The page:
# Creating plots in R using ggplot2 - part 10: boxplots

written in

This is the tenth tutorial in a series on using ggplot2 I am creating with Mauricio Vargas Sepúlveda. In this tutorial we will demonstrate some of the many options the ggplot2 package has for creating and customising boxplots. We will use R’s airquality dataset in the datasets package.

Mauricio and I have also published these graphing posts as a book on Leanpub. We tend to put any changes or updates to the code in the book before these blog posts, so please check it out if you have any issues with the code examples in this post; otherwise feel free to contact us with any questions!

The first thing to do is load in the data, as below. We’ll convert Month into a labelled factor in order to use it as our grouping variable.

rm(list = ls())
library(datasets)
library(ggplot2)

data(airquality)
airquality$Month <- factor(airquality$Month,
labels = c("May", "Jun", "Jul", "Aug", "Sep"))


In this tutorial, we will work towards creating the boxplot below. We will take you from a basic boxplot and explain all the customisations we add to the code step-by-step.

### Basic boxplot

In order to initialise a plot we tell ggplot that airquality is our data, and specify that our x-axis plots the Month variable and our y-axis plots the Ozone variable. We then instruct ggplot to render this as a boxplot by adding the geom_boxplot() option.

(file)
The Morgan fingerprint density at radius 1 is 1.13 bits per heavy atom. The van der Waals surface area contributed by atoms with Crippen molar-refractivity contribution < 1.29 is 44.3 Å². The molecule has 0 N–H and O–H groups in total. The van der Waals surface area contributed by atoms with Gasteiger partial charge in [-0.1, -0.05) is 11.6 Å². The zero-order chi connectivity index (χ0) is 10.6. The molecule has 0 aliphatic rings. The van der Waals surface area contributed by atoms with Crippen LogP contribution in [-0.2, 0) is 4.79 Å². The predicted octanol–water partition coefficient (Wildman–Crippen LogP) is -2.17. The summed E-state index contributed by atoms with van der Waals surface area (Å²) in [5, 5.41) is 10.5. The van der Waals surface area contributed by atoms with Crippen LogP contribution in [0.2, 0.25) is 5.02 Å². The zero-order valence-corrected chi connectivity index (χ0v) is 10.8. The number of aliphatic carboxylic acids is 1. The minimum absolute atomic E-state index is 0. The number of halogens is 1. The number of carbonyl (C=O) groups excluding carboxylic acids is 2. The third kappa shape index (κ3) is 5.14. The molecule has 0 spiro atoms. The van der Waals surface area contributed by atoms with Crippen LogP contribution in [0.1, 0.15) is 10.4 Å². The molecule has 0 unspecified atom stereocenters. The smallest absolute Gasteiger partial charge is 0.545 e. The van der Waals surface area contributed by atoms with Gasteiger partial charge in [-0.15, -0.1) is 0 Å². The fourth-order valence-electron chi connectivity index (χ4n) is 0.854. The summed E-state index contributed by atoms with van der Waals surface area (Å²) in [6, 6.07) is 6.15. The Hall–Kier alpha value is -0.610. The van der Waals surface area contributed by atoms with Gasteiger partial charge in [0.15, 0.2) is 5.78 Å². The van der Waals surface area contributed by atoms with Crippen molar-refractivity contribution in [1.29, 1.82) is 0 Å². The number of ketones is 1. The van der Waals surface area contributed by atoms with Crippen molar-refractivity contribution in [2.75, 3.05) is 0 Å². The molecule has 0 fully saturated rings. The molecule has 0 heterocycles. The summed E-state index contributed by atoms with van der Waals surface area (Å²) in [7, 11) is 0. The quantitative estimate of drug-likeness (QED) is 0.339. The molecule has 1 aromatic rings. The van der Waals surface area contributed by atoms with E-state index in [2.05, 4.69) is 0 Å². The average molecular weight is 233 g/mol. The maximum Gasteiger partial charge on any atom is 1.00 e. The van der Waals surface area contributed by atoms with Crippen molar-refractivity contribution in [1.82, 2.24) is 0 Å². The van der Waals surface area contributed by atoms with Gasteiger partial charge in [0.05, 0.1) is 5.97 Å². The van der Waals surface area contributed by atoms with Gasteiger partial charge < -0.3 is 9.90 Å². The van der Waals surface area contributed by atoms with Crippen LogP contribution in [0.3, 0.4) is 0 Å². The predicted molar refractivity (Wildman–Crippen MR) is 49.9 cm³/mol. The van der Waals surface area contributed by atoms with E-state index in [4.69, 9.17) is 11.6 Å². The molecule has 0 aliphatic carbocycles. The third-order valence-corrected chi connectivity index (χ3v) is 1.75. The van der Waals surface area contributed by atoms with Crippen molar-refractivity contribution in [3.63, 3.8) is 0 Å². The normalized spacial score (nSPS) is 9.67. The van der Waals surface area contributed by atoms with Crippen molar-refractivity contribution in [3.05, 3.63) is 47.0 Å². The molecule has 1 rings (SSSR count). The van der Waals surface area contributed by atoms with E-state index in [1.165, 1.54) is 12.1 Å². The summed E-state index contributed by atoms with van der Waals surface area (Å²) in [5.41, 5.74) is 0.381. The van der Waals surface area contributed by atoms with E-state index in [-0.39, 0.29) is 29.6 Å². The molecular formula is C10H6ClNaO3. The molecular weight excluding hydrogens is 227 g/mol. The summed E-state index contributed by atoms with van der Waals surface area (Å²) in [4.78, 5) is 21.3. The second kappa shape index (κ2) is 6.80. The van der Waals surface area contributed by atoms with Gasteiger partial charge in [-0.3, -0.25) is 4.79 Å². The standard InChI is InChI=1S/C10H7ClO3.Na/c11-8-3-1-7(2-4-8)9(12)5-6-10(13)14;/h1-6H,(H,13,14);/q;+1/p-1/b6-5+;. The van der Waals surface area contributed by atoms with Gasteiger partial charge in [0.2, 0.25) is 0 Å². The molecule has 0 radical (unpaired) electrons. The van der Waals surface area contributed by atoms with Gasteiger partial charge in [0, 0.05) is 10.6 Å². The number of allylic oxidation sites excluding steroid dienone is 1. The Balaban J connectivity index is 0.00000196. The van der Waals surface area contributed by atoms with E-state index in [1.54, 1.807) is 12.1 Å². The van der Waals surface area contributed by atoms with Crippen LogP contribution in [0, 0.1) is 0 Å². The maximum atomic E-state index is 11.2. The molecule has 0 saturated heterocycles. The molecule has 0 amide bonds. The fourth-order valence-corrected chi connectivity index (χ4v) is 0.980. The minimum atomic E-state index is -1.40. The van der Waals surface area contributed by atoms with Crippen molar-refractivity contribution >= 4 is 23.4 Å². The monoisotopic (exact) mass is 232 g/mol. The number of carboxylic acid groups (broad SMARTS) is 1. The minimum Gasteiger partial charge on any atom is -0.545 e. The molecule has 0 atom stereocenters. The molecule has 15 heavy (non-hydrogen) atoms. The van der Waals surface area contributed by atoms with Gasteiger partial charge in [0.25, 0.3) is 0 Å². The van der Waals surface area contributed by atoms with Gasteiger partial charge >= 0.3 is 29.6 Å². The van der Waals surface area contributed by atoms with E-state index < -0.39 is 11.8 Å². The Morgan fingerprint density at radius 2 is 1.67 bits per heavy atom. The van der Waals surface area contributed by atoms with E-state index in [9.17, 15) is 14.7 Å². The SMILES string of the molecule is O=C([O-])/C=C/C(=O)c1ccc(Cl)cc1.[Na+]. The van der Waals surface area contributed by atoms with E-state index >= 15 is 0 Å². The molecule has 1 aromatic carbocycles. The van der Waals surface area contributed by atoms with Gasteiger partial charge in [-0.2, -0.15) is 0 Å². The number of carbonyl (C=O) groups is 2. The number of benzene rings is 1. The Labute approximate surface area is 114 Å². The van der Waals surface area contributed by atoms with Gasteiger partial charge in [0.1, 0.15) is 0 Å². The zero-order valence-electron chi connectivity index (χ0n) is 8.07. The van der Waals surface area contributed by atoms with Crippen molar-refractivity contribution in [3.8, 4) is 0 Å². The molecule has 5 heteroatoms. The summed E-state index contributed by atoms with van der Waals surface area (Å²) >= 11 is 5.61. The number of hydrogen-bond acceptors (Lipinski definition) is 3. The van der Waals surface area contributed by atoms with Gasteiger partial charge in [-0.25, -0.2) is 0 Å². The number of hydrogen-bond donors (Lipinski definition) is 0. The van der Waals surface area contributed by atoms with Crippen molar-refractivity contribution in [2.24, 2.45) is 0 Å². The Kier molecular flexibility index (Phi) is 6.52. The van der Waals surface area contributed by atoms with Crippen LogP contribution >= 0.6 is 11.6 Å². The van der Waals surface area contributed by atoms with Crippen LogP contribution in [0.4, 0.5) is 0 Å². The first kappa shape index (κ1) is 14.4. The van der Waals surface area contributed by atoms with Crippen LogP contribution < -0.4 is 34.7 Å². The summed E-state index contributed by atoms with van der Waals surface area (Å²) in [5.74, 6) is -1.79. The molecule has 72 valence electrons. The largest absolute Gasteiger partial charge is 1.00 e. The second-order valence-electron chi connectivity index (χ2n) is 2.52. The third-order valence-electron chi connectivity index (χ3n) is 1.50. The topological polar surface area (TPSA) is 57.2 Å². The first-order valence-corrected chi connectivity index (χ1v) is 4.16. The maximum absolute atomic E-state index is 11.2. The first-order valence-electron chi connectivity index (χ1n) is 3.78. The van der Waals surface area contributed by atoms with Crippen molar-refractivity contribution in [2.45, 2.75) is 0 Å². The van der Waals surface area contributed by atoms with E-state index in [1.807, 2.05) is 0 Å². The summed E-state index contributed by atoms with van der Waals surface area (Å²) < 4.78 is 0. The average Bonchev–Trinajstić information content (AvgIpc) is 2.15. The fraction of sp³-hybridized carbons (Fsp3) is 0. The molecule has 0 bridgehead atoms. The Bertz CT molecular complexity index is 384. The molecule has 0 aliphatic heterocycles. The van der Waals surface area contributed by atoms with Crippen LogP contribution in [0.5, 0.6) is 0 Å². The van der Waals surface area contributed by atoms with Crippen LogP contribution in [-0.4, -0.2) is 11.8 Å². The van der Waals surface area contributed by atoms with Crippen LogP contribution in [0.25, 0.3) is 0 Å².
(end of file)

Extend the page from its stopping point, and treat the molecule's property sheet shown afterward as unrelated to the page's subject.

p10 <- ggplot(airquality, aes(x = Month, y = Ozone)) +
geom_boxplot()
p10


### Customising axis labels

In order to change the axis labels, we have a couple of options. In this case, we have used the scale_x_discrete and scale_y_continuous options, as these have further customisation options for the axes we will use below. In each, we add the desired name to the name argument as a string.

p10 <- p10 + scale_x_discrete(name = "Month") +
scale_y_continuous(name = "Mean ozone in parts per billion")
p10


ggplot also allows for the use of multiline names (in both axes and titles). Here, we’ve changed the y-axis label so that it goes over two lines using the \n character to break the line.

p10 <- p10 + scale_y_continuous(name = "Mean ozone in\nparts per billion")
p10


### Changing axis ticks